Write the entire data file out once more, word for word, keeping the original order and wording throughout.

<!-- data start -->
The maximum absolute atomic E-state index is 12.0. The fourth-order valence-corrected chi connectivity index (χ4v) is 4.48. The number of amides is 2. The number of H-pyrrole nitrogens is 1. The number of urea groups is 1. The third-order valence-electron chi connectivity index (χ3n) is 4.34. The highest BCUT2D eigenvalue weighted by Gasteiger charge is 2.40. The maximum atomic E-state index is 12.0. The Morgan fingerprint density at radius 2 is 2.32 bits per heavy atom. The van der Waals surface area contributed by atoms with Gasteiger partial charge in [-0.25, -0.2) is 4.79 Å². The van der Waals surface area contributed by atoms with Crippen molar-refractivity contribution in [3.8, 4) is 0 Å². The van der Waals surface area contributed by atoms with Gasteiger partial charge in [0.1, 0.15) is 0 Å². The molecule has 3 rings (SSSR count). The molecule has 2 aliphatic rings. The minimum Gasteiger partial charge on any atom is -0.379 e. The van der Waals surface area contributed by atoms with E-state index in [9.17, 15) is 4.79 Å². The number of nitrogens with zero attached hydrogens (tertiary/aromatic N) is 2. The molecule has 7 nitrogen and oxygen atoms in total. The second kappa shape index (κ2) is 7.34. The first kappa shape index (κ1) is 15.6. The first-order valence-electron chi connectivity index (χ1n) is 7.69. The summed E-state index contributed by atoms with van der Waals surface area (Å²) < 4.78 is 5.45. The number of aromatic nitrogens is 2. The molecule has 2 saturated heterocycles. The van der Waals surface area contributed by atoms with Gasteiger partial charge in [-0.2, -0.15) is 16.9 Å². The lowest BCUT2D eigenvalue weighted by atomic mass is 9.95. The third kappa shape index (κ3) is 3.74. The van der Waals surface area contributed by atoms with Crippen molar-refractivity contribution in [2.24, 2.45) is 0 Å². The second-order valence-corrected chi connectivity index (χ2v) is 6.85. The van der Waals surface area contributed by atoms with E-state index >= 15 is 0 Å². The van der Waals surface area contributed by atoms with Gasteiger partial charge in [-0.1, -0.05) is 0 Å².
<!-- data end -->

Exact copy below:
The maximum absolute atomic E-state index is 12.0. The fourth-order valence-corrected chi connectivity index (χ4v) is 4.48. The number of amides is 2. The number of H-pyrrole nitrogens is 1. The number of urea groups is 1. The third-order valence-electron chi connectivity index (χ3n) is 4.34. The highest BCUT2D eigenvalue weighted by Gasteiger charge is 2.40. The maximum atomic E-state index is 12.0. The Morgan fingerprint density at radius 2 is 2.32 bits per heavy atom. The van der Waals surface area contributed by atoms with Gasteiger partial charge in [-0.25, -0.2) is 4.79 Å². The van der Waals surface area contributed by atoms with Crippen molar-refractivity contribution in [3.8, 4) is 0 Å². The van der Waals surface area contributed by atoms with Gasteiger partial charge in [0.1, 0.15) is 0 Å². The molecule has 3 rings (SSSR count). The molecule has 2 aliphatic rings. The minimum Gasteiger partial charge on any atom is -0.379 e. The van der Waals surface area contributed by atoms with E-state index in [9.17, 15) is 4.79 Å². The number of nitrogens with zero attached hydrogens (tertiary/aromatic N) is 2. The molecule has 7 nitrogen and oxygen atoms in total. The second kappa shape index (κ2) is 7.34. The first kappa shape index (κ1) is 15.6. The first-order valence-electron chi connectivity index (χ1n) is 7.69. The summed E-state index contributed by atoms with van der Waals surface area (Å²) < 4.78 is 5.45. The number of aromatic nitrogens is 2. The molecule has 2 saturated heterocycles. The van der Waals surface area contributed by atoms with Gasteiger partial charge in [-0.2, -0.15) is 16.9 Å². The lowest BCUT2D eigenvalue weighted by atomic mass is 9.95. The third kappa shape index (κ3) is 3.74. The van der Waals surface area contributed by atoms with Crippen molar-refractivity contribution in [2.24, 2.45) is 0 Å². The second-order valence-corrected chi connectivity index (χ2v) is 6.85. The van der Waals surface area contributed by atoms with E-state index >= 15 is 0 Å². The van der Waals surface area contributed by atoms with Gasteiger partial charge in [-0.1, -0.05) is 0 Å².